Scala code to find (and move or remove) duplicate files alvin November 13, 2018 - 11:38am

My MacBook recently told me I was running out of disk space. I knew that the way I was backing up my iPhone was resulting in me having multiple copies of photos and videos, so I finally decided to fix that problem by getting rid of all of the duplicate copies of those files.

So I wrote a little Scala program to find all the duplicates and move them to another location, where I could check them before deleting them. The short story is that I started with over 28,000 photos and videos, and the code shown below helped me find nearly 5,000 duplicate photos and videos under my ~/Pictures directory that were taking up over 18GB of storage space. (Put another way, deleting those files saved me 18GB of storage.)

How to easily determine the blocksize of a filesystem

I just saw that this is a way you can easily determine the blocksize of a filesystem, at least a Mac/Unix/Linux filesystem:

$ echo foo > foo

$ du -h foo
4.0K    foo

I tried to do the same thing with touch foo, but that didn’t work. Without digging into it more, the key seems to be in having very little text in the file, at which point the du command shows the minimum block size for the file.

How to copy files to an Android emulator’s data directory with ‘adb push’

As an Android developer, you can normally use the adb push command to copy files from your computer’s hard drive to an Android device. However, I just ran into a problem where I couldn’t copy files to my Android emulator’s “data” directory, i.e., the /data/data filesystem. When I tried to copy a file using this command:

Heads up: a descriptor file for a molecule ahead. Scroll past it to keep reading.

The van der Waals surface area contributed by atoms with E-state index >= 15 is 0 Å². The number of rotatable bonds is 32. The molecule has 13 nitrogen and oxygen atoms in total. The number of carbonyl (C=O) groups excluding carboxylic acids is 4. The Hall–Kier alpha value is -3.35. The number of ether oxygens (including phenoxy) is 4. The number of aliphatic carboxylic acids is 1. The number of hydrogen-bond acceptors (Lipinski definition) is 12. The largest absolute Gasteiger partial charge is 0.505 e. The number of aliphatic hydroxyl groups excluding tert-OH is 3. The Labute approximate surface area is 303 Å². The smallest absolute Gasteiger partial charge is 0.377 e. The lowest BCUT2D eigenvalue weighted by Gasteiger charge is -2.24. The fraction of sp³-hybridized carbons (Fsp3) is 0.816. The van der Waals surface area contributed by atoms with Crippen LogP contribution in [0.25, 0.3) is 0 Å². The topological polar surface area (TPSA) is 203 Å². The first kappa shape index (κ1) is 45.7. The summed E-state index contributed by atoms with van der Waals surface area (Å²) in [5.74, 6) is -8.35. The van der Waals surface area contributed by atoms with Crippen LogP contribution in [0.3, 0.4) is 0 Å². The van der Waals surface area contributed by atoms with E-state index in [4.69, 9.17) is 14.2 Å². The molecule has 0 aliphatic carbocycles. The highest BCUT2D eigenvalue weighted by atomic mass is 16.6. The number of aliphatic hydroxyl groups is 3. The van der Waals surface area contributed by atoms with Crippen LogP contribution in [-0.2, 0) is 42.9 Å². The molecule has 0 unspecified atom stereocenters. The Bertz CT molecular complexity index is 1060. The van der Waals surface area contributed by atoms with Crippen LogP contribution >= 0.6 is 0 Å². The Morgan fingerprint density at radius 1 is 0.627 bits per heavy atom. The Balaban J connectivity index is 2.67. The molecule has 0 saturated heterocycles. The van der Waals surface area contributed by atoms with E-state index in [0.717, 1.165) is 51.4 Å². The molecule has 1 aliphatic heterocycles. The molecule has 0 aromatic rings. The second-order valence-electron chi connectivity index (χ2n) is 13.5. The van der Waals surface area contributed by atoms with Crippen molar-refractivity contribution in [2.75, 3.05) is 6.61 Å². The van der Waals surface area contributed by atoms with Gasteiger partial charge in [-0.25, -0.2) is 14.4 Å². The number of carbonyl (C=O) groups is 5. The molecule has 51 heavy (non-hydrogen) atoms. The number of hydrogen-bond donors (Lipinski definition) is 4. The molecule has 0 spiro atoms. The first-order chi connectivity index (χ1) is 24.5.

$ adb push foo.jpg /data/data/com.alvinalexander.myapp/files

I got this Android error:

Those Mac .DS_Store files

Mac .DS_Store files FAQ: What are these .DS_Store files on my Mac, and how can I get rid of them?

Those crazy Mac .DS_Store files (also referred to as "dsstore" files) finally got to me, so I did some research on where they come from, and how to get rid of them (or more accurately, how you can't get rid of them).

Here's what I've learned about Mac OS X .DS_Store files.

How to show the full path to the current Finder folder

So, you're sitting there, looking at your Mac Finder window, and you see the file you need to work with, but wait ... what is the path to the directory you're looking at?

The Finder is a clever interface -- especially now that it sports four different views -- but at times like this, it just leaves you hanging. I run into this problem all the time when I go to upload a file using any of my web-based email clients, or when I upload a file using a web form.

A Ruby temporary file example

Problem: There are times when you're writing Ruby code that you need to be able to create and write information to a temporary file. If you write your own code to do this, there are a number of decisions to be made (see below), and you'd like to avoid all of that mess.

Solution: Use the Ruby Tempfile class to handle the grunt work for you.

Use the Linux df command to show free disk space

Linux free disk space FAQ: How do I show free disk space on a Unix or Linux system?

The Linux df command stands for "disk free". It is meant to show Linux disk space information, including disk space that is used, disk space remaining, and how filesystems are mounted on your Linux (or Unix) system. The Linux df command not only shows the free disk space on your local computer, it also shows the free disk space on all networked filesystems that are mounted by your Linux system.

A Mac Olympus DS-30 review

Mac Olympus DS-30 review: Here's my quick take on the Olympus DS-30, from the perspective of a Mac user.

If anyone is looking at an Olympus DS-30 voice recorder, and wondering if it will work with Mac OS X (in particular for making podcasts), the answer is both yes and no (with a little extra emphasis on the "no").

A tag-based filesystem

After working with and other tag-based systems, and thinking about adding tag support and other features to this blog, I started wondering if anyone had applied the "tag" concept to any other systems that are typically directory-based (as seems like a very good replacement for a traditional hierarchical organization (directory) of bookmarks).